global political scene is not only changing, it has changed quite
dramatically over the last decade or so. The pompous notion of a
unipolar world in which the self-proclaimed “sole superpower” maintains
perpetual full-spectrum dominance a la Project for the New American
Century (PNAC) is no longer tenable. Even Thomas Friedman, a tireless
drumbeater for American exceptionalism, has conceded that the US has
been reduced to “The Frugal Superpower” (New York Times, September 4,
2010). Friedman’s reluctance to admit that the US is no longer a
superpower at all reflects the lingering residue of imperial hubris.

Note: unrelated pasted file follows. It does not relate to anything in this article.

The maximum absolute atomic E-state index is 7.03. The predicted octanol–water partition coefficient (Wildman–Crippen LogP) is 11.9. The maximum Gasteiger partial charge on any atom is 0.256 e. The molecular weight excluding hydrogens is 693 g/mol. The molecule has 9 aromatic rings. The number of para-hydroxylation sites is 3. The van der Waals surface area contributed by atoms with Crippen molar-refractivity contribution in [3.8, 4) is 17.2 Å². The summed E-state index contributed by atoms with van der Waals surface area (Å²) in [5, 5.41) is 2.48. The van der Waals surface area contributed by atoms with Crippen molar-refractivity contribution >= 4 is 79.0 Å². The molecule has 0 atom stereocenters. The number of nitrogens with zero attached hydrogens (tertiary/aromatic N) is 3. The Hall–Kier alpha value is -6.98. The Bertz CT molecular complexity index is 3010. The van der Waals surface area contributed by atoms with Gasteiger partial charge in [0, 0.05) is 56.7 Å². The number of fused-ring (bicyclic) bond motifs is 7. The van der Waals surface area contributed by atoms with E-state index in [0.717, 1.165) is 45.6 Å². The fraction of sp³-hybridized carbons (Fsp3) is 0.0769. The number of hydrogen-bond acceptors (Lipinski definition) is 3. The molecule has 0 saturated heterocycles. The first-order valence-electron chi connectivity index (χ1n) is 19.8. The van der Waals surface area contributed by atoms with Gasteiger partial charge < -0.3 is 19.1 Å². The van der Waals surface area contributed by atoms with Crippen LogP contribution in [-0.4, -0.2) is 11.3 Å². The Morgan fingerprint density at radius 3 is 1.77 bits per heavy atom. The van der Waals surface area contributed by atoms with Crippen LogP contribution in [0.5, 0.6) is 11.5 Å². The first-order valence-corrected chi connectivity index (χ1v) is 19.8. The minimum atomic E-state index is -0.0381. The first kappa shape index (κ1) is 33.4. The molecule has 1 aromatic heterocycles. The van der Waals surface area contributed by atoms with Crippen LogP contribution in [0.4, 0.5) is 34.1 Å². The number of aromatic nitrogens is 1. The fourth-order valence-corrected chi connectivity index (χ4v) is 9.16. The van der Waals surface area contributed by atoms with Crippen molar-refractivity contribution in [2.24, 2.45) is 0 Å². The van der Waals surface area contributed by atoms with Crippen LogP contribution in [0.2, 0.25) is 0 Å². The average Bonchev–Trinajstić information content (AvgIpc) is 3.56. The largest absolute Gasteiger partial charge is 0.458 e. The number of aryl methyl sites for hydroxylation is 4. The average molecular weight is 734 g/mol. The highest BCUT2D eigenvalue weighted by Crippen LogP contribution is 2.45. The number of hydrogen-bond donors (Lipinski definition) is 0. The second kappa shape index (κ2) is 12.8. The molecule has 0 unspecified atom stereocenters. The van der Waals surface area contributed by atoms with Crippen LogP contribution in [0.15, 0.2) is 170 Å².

Let us compare this state of affairs with that of another has-been
superpower. Despite its decline to the status of virtually a third world
country, Britain still officially refers to itself as “Great “ Britain.
Old habits truly die hard; a tiny minority in British society is doing
exceedingly well but for the vast majority life has become a hard slog.
In America’s case, Friedman has been proclaiming its greatness from
every soapbox, so it is difficult for him to kick the habit so easily
but even he does not deny the stark reality facing the US.
“American pacifists need not worry any more about ‘wars of choice’,”
wrote Friedman in the Times. He does not formulate US policy but as a<... >>>